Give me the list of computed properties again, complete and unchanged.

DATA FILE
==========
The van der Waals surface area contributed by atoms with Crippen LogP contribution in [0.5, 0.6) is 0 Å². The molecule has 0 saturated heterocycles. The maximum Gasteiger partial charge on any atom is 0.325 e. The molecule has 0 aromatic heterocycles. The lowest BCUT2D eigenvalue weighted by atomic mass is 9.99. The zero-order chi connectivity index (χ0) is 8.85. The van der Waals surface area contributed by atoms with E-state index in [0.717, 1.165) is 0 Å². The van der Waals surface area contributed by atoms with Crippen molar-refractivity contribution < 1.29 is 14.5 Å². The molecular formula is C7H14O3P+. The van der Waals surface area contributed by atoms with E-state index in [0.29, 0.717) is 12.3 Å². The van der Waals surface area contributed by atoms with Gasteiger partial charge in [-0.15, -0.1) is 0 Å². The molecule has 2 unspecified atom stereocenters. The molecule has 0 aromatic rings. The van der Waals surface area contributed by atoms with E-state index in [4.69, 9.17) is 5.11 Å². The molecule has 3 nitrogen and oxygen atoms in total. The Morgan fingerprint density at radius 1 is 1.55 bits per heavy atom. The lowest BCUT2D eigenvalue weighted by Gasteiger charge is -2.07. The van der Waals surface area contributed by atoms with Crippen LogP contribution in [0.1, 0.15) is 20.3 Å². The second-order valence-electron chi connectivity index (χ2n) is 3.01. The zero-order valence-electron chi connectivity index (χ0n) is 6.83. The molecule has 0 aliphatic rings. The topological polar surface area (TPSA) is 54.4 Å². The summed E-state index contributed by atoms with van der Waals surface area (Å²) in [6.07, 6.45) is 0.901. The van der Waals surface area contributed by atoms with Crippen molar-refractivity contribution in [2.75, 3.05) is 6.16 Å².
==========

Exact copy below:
The van der Waals surface area contributed by atoms with Crippen LogP contribution in [0.5, 0.6) is 0 Å². The molecule has 0 saturated heterocycles. The maximum Gasteiger partial charge on any atom is 0.325 e. The molecule has 0 aromatic heterocycles. The lowest BCUT2D eigenvalue weighted by atomic mass is 9.99. The zero-order chi connectivity index (χ0) is 8.85. The van der Waals surface area contributed by atoms with E-state index in [0.717, 1.165) is 0 Å². The van der Waals surface area contributed by atoms with Crippen molar-refractivity contribution < 1.29 is 14.5 Å². The molecular formula is C7H14O3P+. The van der Waals surface area contributed by atoms with E-state index in [0.29, 0.717) is 12.3 Å². The van der Waals surface area contributed by atoms with Gasteiger partial charge in [-0.15, -0.1) is 0 Å². The molecule has 2 unspecified atom stereocenters. The molecule has 0 aromatic rings. The van der Waals surface area contributed by atoms with E-state index in [4.69, 9.17) is 5.11 Å². The molecule has 3 nitrogen and oxygen atoms in total. The Morgan fingerprint density at radius 1 is 1.55 bits per heavy atom. The lowest BCUT2D eigenvalue weighted by Gasteiger charge is -2.07. The van der Waals surface area contributed by atoms with Crippen LogP contribution in [0.1, 0.15) is 20.3 Å². The second-order valence-electron chi connectivity index (χ2n) is 3.01. The zero-order valence-electron chi connectivity index (χ0n) is 6.83. The molecule has 0 aliphatic rings. The topological polar surface area (TPSA) is 54.4 Å². The summed E-state index contributed by atoms with van der Waals surface area (Å²) in [6.07, 6.45) is 0.901. The van der Waals surface area contributed by atoms with Crippen molar-refractivity contribution in [2.75, 3.05) is 6.16 Å².